Oil prices have come under…
An ever-emboldened Russia is becoming…
Venezuela’s sliding oil output may be tumbling at a rate faster than initially anticipated and production could soon reach a 27-year low.
As mentioned by Argus Media on 22 June 2016, representatives for the western and eastern divisions at state-run PDVSA in May estimated a 200,000 barrels per day (bpd) dip in production. However they recently revised their estimates to an output decline of 300,000 bpd. Therefore, daily production could fall below 1.9 million bpd for the first time since 1989, and around a 40 percent drop from 1998 prior to the beginning of the “Bolivarian Revolution” led by the late Venezuelan president Hugo Chávez.
Venezuela reported to the Organization of the Petroleum Exporting Countries crude production of 2.370 million bpd in May 2016, compared with 2.515 million bpd in the first quarter of this year. Argus estimates the current figure at the lower rate of around 2.1 million bpd.
PDVSA officials, the Venezuelan energy ministry and private sector oil executives believe the plummeting production arises due to a series of factors outside of PDSA’s control, including the low price of crude as well as an overreliance on a deteriorated power grid. The energy ministry further blames a three-year drought that has depleted the vital Guri hydropower reservoir. Yet blackouts and electricity rationing continues to occur despite heavy rainfall filling the reservoir.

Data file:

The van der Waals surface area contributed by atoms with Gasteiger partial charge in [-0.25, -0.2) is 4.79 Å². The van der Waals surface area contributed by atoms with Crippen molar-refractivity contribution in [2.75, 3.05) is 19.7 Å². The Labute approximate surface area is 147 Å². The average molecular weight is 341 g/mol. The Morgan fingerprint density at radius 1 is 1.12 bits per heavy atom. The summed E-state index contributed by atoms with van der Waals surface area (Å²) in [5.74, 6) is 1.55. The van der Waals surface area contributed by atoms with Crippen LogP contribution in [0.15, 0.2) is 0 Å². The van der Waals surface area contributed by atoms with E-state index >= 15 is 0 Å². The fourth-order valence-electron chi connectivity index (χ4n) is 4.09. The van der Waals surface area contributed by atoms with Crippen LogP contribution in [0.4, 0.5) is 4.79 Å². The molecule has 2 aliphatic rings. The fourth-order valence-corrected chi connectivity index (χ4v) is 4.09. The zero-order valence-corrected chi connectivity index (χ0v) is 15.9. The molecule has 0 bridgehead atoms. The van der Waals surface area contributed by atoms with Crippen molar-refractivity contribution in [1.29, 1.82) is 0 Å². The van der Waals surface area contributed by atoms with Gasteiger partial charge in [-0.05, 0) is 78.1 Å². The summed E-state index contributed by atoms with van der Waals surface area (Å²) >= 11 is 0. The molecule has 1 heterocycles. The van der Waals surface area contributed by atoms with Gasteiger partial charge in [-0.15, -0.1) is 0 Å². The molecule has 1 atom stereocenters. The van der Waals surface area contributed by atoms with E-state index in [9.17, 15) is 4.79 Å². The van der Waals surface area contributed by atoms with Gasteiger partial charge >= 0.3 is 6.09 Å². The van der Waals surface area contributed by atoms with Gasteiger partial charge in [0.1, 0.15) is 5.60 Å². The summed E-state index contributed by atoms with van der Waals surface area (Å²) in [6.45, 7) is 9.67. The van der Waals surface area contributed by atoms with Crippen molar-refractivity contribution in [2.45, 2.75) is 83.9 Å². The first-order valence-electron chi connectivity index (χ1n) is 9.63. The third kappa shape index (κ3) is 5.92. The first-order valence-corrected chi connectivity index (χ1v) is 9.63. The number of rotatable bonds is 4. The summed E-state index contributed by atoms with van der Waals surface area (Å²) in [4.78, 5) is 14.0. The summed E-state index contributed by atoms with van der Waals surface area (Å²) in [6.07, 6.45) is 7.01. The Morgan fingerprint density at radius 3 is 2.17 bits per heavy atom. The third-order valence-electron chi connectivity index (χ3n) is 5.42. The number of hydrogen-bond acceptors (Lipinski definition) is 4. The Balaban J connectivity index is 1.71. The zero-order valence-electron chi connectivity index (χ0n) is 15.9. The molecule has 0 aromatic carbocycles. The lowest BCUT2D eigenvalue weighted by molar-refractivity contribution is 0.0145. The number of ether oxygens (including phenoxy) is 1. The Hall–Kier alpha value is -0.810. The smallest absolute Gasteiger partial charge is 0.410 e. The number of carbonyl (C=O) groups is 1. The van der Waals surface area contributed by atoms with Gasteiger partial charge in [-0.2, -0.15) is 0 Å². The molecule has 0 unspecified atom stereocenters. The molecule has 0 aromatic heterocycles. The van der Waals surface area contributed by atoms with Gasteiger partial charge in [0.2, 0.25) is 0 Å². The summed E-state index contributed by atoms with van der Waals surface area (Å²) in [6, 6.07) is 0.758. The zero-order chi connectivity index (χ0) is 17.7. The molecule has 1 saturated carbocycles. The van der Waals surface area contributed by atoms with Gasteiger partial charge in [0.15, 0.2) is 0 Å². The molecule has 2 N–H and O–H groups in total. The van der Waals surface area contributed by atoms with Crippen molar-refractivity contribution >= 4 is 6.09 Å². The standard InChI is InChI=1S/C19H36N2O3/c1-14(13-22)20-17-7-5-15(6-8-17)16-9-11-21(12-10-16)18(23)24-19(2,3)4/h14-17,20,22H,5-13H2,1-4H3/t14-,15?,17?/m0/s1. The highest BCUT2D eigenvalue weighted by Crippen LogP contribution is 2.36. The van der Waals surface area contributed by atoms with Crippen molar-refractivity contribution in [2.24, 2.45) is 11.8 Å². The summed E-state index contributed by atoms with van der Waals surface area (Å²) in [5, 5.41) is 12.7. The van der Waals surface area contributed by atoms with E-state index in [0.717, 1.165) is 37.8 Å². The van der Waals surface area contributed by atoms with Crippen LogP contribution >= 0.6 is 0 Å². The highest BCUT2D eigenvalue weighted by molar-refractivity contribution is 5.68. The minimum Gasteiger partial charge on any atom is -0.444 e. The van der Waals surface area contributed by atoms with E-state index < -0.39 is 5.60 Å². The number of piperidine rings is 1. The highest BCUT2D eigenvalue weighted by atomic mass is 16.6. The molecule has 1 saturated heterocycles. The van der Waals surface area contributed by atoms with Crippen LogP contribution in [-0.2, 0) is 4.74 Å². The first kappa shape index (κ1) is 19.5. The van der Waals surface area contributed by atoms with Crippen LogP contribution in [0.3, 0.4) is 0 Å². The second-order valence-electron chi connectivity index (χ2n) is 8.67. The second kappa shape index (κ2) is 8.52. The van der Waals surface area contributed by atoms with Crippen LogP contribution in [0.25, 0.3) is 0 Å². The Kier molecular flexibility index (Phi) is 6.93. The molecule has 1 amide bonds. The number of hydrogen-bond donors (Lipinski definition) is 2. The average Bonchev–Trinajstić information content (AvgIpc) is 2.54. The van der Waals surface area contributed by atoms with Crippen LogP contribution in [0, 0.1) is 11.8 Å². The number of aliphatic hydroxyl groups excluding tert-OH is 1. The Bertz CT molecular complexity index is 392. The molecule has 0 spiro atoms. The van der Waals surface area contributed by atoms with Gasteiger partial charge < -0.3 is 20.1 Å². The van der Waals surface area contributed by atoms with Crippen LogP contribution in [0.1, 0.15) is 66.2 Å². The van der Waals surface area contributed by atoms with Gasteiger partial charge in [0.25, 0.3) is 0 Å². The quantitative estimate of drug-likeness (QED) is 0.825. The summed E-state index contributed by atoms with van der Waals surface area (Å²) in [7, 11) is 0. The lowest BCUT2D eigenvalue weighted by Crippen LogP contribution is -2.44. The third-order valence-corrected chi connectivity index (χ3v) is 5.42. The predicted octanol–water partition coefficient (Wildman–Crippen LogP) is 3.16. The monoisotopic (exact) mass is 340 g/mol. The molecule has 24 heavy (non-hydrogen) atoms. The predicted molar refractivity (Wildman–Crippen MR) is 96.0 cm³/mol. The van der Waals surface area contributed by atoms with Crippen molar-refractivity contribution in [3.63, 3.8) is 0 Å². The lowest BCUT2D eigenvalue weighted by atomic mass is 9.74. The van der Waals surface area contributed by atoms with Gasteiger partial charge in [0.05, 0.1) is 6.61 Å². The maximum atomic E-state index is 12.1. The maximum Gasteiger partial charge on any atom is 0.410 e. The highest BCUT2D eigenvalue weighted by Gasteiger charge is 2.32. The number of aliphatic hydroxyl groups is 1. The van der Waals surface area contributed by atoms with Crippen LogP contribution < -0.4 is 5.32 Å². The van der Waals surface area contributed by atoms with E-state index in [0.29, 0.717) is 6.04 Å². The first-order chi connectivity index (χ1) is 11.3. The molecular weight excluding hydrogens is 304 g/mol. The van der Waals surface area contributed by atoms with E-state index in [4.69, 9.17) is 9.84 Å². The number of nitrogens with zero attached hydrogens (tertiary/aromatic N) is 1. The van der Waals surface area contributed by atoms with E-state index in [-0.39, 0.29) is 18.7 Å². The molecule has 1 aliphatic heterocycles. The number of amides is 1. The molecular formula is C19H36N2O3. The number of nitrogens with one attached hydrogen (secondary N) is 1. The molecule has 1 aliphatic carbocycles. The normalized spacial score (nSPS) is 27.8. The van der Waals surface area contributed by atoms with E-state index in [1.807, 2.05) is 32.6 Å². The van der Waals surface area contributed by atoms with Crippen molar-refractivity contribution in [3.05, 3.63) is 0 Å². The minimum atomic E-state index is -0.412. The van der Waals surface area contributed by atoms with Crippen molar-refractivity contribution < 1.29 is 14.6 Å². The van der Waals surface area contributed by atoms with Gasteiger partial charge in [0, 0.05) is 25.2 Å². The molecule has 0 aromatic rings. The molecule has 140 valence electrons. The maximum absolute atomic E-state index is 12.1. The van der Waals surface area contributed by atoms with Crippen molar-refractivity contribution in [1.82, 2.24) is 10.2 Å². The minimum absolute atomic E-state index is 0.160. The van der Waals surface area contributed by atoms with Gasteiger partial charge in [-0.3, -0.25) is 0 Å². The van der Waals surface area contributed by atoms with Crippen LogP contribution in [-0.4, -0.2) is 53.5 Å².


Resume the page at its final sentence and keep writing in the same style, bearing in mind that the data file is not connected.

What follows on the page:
Related: Get Ready For $80 Oil
The steep decline in production is seen at most oil sites barring the extra-heavy Orinoco belt, where PDVSA has long targeted significant growth. But that area is vulnerable due to infrastructural breakdowns transporting product along with difficulties in importing light crude for blending.
Meanwhile, a new Barclays report cited by FuelFix on 21 June claimed Venezuelan oil output could nosedive by as much as 500,000 bpd to 1.7 million bpd. The British bank study noted the persistence of rolling blackouts that cut production by 120,000 bpd in May. Barclays further believes political and economic instability will sway China—which has invested billions of dollars in Venezuela—away from providing additional aid.
By Erwin Cifuentes for Oilprice.com
More Top Reads From Oilprice.com:
Erwin Cifuentes is a Contributing Editor for Southern Pulse Info where he focuses on politics, economics and security issues in Latin America and the Caribbean.…